What is your favorite project? 365 Nicollet is up there on the favorites list. There were many challenges personally and professionally for me. I started my new role as a safety manager for Opus when the project was only built up to the level three parking ramp of the 30 floor building. Some of the challenges included learning the culture of Opus, developing relationships with the associates and subcontractors I had not worked with before and learning new construction processes. As scary as this all sounds, the team on the project was supportive of me succeeding. Specifically, the superintendent was instrumental in teaching me how things worked and challenged me with questions I didn't always have the answers to but trusted me to deliver the best answer. The project managers reached out for clarification and openly accepted my expertise. This project taught me that I am capable of handling the many facets that are involved as a safety manager, and I am valued as a trusted resource.
What is your advice to women considering or beginning a career in construction? Over the course of 18 years I've been a zero-hour apprentice, started a family, went to college and started a new role with a different organization. I would honestly tell them working in construction has been challenging, but the hard work has led to some pretty amazing rewards. I appreciate the various paths that construction has led me to and the barriers I have overcome. I was the first female cement finisher for the company I started with as an apprentice and remained with them my entire career as a cement mason. I was chosen as apprentice of the year, nominated and elected to serve on Cement Mason's Local 633's Executive Board for two terms, have helped construct and manage safety on some really magnificent buildings, and am looked to as a mentor for those looking to construction as a career. I would suggest to those considering construction as a career to have an open mind and be accepting of change. With hard work the sky is the limit.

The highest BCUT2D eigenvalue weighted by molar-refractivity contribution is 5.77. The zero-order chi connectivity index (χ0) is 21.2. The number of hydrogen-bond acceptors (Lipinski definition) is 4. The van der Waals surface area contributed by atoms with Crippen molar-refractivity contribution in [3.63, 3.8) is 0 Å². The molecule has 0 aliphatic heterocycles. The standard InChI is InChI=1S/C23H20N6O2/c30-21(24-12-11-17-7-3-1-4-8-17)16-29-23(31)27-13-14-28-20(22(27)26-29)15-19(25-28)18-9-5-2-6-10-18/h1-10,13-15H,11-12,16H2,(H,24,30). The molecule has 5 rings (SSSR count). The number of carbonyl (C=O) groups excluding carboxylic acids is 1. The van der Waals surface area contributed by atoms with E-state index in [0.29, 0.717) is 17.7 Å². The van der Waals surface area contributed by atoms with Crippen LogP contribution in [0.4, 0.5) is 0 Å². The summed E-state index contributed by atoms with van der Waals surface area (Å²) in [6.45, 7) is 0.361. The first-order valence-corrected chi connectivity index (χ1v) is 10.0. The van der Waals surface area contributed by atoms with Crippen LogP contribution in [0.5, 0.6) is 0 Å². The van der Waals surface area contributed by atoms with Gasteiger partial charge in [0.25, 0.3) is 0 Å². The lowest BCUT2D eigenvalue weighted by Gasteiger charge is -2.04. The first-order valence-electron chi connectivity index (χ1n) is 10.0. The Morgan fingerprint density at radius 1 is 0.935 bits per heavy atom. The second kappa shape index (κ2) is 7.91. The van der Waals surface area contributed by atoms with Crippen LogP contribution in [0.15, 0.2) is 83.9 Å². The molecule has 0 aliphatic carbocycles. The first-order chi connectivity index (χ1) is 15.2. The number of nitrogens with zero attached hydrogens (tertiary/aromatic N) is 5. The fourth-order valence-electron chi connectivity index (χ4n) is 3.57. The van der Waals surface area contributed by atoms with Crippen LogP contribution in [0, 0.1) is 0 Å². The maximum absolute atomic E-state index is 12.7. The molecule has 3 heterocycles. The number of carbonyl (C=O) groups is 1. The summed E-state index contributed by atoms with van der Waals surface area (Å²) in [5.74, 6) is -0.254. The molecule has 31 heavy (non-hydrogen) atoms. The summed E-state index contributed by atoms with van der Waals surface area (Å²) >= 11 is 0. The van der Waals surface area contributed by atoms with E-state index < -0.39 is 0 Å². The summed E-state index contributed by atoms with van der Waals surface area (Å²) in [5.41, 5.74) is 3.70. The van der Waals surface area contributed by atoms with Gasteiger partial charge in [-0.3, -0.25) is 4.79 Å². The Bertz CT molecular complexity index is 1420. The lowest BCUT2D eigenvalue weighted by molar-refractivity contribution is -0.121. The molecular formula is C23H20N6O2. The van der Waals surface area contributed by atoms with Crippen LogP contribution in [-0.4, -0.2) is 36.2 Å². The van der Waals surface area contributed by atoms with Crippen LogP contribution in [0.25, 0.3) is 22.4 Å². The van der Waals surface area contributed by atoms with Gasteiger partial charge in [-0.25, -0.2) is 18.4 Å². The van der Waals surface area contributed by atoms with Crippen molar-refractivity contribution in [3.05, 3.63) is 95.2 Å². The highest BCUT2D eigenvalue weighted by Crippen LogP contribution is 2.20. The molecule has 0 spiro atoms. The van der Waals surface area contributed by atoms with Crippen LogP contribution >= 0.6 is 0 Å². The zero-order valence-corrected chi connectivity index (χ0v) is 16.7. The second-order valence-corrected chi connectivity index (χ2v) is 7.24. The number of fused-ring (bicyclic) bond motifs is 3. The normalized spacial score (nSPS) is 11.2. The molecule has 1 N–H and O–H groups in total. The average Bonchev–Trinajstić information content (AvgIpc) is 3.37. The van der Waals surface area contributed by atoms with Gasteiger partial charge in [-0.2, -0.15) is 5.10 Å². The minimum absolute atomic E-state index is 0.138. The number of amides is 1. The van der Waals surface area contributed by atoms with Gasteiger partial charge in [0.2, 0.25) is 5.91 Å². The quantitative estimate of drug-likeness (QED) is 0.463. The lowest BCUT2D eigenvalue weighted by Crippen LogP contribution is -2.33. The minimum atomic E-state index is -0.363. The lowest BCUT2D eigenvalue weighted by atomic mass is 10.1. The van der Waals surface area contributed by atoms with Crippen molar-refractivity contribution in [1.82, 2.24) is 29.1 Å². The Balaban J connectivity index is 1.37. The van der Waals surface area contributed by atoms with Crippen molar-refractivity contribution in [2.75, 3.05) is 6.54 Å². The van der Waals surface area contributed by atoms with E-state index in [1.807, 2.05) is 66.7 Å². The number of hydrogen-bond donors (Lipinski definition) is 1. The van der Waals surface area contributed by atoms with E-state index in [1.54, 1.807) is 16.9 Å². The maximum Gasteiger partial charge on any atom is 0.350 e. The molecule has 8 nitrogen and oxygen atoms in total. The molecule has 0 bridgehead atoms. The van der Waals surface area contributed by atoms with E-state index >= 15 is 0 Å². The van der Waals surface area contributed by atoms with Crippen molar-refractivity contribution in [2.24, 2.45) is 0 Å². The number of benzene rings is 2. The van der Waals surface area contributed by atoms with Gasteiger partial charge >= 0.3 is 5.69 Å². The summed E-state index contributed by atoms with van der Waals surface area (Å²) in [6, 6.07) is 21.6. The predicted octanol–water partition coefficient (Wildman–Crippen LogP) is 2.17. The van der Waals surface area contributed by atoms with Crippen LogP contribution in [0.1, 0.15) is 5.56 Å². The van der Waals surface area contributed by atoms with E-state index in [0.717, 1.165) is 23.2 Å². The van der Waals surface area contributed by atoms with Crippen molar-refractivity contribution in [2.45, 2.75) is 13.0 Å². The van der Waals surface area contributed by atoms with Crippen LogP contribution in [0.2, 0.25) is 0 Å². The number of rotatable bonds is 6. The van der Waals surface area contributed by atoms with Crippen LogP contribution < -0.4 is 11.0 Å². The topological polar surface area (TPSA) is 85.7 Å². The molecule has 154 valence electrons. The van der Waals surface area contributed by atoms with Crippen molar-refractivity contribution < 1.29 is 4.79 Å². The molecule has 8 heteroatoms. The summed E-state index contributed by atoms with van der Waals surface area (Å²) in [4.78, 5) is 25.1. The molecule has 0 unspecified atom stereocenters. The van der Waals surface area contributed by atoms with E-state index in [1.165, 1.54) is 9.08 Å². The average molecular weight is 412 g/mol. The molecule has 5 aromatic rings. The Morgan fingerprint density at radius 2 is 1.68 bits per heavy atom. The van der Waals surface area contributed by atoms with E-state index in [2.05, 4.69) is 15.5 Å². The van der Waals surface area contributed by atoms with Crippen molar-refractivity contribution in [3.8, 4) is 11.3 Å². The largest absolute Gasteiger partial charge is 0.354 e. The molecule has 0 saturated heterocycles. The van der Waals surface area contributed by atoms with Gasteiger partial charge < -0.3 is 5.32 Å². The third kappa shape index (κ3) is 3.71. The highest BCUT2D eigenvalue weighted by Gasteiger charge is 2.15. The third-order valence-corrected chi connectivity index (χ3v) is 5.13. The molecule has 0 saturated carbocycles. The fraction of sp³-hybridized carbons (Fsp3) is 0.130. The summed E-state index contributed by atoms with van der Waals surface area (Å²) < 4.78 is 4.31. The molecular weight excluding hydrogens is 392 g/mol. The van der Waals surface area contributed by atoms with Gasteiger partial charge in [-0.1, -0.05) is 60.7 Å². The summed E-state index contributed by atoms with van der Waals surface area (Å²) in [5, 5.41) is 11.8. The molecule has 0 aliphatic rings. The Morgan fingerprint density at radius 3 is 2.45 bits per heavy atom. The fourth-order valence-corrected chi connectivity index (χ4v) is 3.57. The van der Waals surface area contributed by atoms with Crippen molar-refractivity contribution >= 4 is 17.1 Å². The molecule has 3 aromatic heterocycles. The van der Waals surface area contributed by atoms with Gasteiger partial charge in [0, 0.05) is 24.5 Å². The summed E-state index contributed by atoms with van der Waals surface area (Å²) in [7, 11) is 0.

What unique strengths do you think women bring to construction? With their expertise in problem solving, women in construction have helped make processes more efficient. Women also bring empathy to the table, which helps in creating an environment that is welcoming to work in. Ultimately, women and men have equal value in the construction industry.
Megan Hunsberger, Project Manager
Why did you choose to work in construction? I was exposed to construction early on because my dad has done both architecture and construction project management in his career. There was a point when I was in high school where I made the realization that this was something I could also have success with, and I never looked back.
What do you like most about your work? I like the collaboration required to deliver a successful project, and I love having a tangible result of my hard work.
What is your favorite project? This is a hard question because I have worked on a lot of really great projects, but if I had to choose, it would be the AMC Theatre Support Center in Leawood, Kan. It was the first large project that I was part of, and it had a lot really cool design elements.
What is your advice to women considering or beginning a career in construction? Do not go in with the mindset that women are or should be an anomaly in construction. If the idea of women in construction is normalized, hopefully more women will be attracted to the construction industry. We have a lot to bring to the table!
What unique strengths do you think women bring to construction? Women tend to have a softer approach to situations. While this may seem like a weakness on the surface, I think it is actually a strength. A soft touch is a welcome change in a typically highly masculine environment.